He’s obviously exhausted, but whatever. Kakashi doesn’t have the patience to argue with him – not when he still doesn’t know his student’s condition.

“Gai,” Kakashi says, and his tone causes the man to become immediately serious. “What happened with Sasuke?”

He sighs, his shoulders slumping. “Asuma told you, right? What exactly did he say?”

“That Sasuke ran after Itachi and got himself beat up. That you ran after him.”

Gai nods. “I did. I ran after him immediately. But that kid – the mention of his brother lit a fire under him. I couldn’t catch up to him in time. I’m sorry, Kakashi.”

Kakashi shakes his head. “It wasn’t your fault, Gai. You brought him back.”

“Pretty much the only useful thing I did,” Gai says. The self-deprecating tone is very unlike him, and Kakashi frowns at hearing it. “Anyway, I didn’t see anything, so I can’t tell you much more than Asuma did. But…”

Gai noticeably hesitates. Kakashi narrows his eyes at him.

“Gai, what?” he presses.

Reluctantly, he says, “Jiraiya did say that Itachi put Sasuke under some type of genjutsu. It’s impossible to say for sure, but from the way he described it, it sounded a lot like…”

“Like the one he used on me.”

Gai nods. Kakashi thinks he might be sick.

He remembers the dream-world Itachi constructed around them, remembers how vividly real every sensation had felt. He remembers the way that sword had slid into him, again and again and again, until the agony became the only thing he knew; never receding and never relenting, so familiar to him that he soon forgot how it felt to live without it.

He remembers breaking. He remembers falling to his knees in the water, three days of torture compounded into a single second. He remembers feeling his mind slowly splinter, then finally shatter.

He remembers all of that, and he imagines it happening to Sasuke. He imagines a child subjected to a mental attack that a grown adult could not stand against, and he’s left utterly horrified.

Please. Not that.

“What’s his condition?” he asks abruptly.

Gai shakes his head. “I don’t know much about that, either. I’m not his parent or teacher, so I’m not privileged to that information. But his injuries weren’t serious enough to need surgery, and he’s stable now. They let me in to see him a few hours ago.”

His eyes flicker over to the closed door to his right. Kakashi steps passed him to stand in front of it. Slowly, he reaches his hand out to push it open.

He steps into the room, and his breath catches painfully. Sasuke is laying on the bed in the center of the room, small and fragile against the sheets. There’s a mask on his face, helping him breathe. Kakashi steps up closer to the bed, his hand hovering uncertainly in the air.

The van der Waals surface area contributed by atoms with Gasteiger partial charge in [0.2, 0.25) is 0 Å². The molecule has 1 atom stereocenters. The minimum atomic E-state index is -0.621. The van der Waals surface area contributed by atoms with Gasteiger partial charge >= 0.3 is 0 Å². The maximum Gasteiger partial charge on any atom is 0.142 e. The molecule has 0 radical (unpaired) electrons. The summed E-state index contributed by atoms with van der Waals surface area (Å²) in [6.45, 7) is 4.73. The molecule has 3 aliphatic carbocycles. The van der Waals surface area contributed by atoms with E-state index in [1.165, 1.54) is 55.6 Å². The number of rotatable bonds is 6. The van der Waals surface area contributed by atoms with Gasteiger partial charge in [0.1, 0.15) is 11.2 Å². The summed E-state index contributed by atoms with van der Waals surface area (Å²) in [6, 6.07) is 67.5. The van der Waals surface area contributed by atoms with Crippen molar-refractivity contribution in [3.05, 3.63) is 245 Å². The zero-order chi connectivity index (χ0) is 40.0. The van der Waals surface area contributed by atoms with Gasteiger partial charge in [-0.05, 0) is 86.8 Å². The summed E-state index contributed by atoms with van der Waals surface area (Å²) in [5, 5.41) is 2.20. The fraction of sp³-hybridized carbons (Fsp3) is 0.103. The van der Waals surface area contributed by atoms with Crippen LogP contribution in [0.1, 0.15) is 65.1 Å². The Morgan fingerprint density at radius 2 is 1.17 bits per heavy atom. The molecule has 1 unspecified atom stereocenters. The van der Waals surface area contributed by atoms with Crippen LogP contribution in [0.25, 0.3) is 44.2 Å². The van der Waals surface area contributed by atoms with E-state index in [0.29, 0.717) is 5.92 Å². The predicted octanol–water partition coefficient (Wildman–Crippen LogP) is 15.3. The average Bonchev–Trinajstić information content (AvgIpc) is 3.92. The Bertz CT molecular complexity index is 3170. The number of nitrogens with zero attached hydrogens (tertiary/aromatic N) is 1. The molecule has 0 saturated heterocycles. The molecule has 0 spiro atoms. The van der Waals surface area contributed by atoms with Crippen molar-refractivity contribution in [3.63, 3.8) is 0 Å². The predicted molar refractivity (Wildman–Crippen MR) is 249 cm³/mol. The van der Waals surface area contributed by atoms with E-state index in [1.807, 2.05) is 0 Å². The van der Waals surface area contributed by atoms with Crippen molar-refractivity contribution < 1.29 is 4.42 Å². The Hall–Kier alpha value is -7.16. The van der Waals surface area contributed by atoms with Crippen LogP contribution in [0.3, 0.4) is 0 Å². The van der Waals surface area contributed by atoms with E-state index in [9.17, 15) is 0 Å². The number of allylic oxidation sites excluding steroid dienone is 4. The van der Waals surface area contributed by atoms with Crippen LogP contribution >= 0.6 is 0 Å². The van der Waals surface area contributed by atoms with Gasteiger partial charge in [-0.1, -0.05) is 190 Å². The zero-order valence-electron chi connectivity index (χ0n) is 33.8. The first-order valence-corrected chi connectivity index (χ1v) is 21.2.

“Oh god,” he breathes.

Gai steps up behind him. “I asked them about that,” he says, gesturing toward the oxygen mask placed over Sasuke’s mouth and nose, “but they wouldn’t tell me. They did say it looks a lot worse than it is, though.”

Slowly, Kakashi lowers a shaky hand toward Sasuke’s face, gently brushing his hair out of his eyes. His gaze traces the bruises on his skin, a patchwork of colors that seem to be mostly hidden by his clothes. His arm has been immobilized, placed in a sling.

He sees the dark bruising around Sasuke’s throat, and he actually flinches. The imprint of fingers is clearly visible.

Gai must have guessed he was about to fall, because suddenly there’s a chair beneath him. He stares at Sasuke’s pale face, his closed eyes, and he hunches over and buries his face in his hands.

“Fuck,” he says. “Fuck.”

For a moment, he just sits there. Gai places a hand on his shoulder in a silent show of support, giving him a moment to collect himself. Neither of them speak.

Eventually, once he feels less like punching someone – like hunting down Itachi and punching him – he raises his head from his hands. He stares at Sasuke, at the slow rise and fall of his chest that reassures him he’s alive, and he thinks, I should’ve been there. I should’ve been there.

“Does Sakura know?” he asks, refocusing his thoughts before he can fall too far into his spiral of self-recrimination.

Gai’s eyes widen. “Crap! I didn’t even think! I can go to her now – ”

Kakashi shakes his head. “No, I’ll tell her. She’ll take it better coming from me.”

They descend into silence again. After a few moments, Gai tells him he’s going to find someone from the staff and tell them Kakashi’s here. He slips from the room, leaving Kakashi with his thoughts.